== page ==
May 18

Sales and Marketing Huddles and 35 More Ways to Teamwork

Marketing Strategy


Huddlehands_3I just got back from speaking at the New Marketing Summit and it was great. But it seems that I can’t attend a marketing conference without hearing marketers swap complaints about their sales teams.

I don’t know about you but I’m fed up with the same old story.  Companies continue to waste millions of dollars because of poor teamwork and collaboration between marketing and sales.

Even the very best lead generation program cannot compensate for poor teamwork and collaboration, but unfortunately, we continually hear about it time and again.

Sales and marketing often believe they are working together but collaboration takes more than annual or even quarterly planning meetings. Teamwork is something that must exist in a very real way each day.

I’ve found the most powerful way to foster teamwork and collaboration is to do more frequent and effective meetings. At InTouch we call them “huddles.” We have short huddles daily and weekly between the marketing and sales team.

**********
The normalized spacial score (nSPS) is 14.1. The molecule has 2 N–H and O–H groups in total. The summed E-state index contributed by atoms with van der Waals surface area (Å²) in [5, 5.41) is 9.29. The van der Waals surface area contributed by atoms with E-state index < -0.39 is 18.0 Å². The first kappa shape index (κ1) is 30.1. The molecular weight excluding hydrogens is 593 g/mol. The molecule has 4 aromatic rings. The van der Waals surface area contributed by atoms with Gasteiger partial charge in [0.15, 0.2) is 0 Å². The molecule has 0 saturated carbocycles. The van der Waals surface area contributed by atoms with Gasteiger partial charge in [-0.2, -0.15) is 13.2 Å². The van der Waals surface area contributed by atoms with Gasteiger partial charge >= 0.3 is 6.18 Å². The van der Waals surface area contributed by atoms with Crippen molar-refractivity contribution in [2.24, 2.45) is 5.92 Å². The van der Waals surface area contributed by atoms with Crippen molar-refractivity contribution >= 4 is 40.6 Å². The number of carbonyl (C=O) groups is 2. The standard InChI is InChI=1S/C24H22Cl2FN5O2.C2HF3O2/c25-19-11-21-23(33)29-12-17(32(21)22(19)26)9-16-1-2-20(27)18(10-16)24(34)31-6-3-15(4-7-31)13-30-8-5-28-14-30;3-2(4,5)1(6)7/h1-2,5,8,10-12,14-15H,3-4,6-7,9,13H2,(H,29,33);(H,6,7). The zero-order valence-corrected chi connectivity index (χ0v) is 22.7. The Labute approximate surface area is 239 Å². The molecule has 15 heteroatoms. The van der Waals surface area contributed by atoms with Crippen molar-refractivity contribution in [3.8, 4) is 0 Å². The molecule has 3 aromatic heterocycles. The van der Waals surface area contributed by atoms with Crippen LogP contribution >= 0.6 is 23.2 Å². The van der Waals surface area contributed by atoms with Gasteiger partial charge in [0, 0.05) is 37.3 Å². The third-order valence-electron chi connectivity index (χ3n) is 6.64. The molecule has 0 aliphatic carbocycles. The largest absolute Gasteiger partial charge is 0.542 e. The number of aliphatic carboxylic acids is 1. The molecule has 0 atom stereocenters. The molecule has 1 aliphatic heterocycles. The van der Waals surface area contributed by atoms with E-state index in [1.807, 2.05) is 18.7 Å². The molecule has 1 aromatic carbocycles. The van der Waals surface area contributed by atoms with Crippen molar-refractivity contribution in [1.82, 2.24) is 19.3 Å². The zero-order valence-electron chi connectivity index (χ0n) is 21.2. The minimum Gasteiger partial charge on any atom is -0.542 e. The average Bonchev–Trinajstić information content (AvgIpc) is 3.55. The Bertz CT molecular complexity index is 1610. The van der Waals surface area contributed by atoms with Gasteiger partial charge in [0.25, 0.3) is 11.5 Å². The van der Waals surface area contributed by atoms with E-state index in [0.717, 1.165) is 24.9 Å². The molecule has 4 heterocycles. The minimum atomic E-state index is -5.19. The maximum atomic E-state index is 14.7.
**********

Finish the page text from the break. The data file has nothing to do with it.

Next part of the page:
In our huddles, we do three things: Talk. Understand. Execute. (Repeat again) Talk. Understand. Execute. (Repeat again) Talk. Understand. Execute. Okay got it? (Repeat again).

In addition to huddles, there are other ways that sales and marketing can and should collaborate together.  This is just one list of 35 possibilities that we’ve tackled in our huddles and I hope you’ll add your own too.

During huddles, you can brainstorm, go over marketing and sales programs, and accomplish or think about any or all of the things on the list below:

  1. Get feedback from the sales team – look at the conversion process and have regular face-to-face meetings or conference calls. Where is your sales team getting stuck?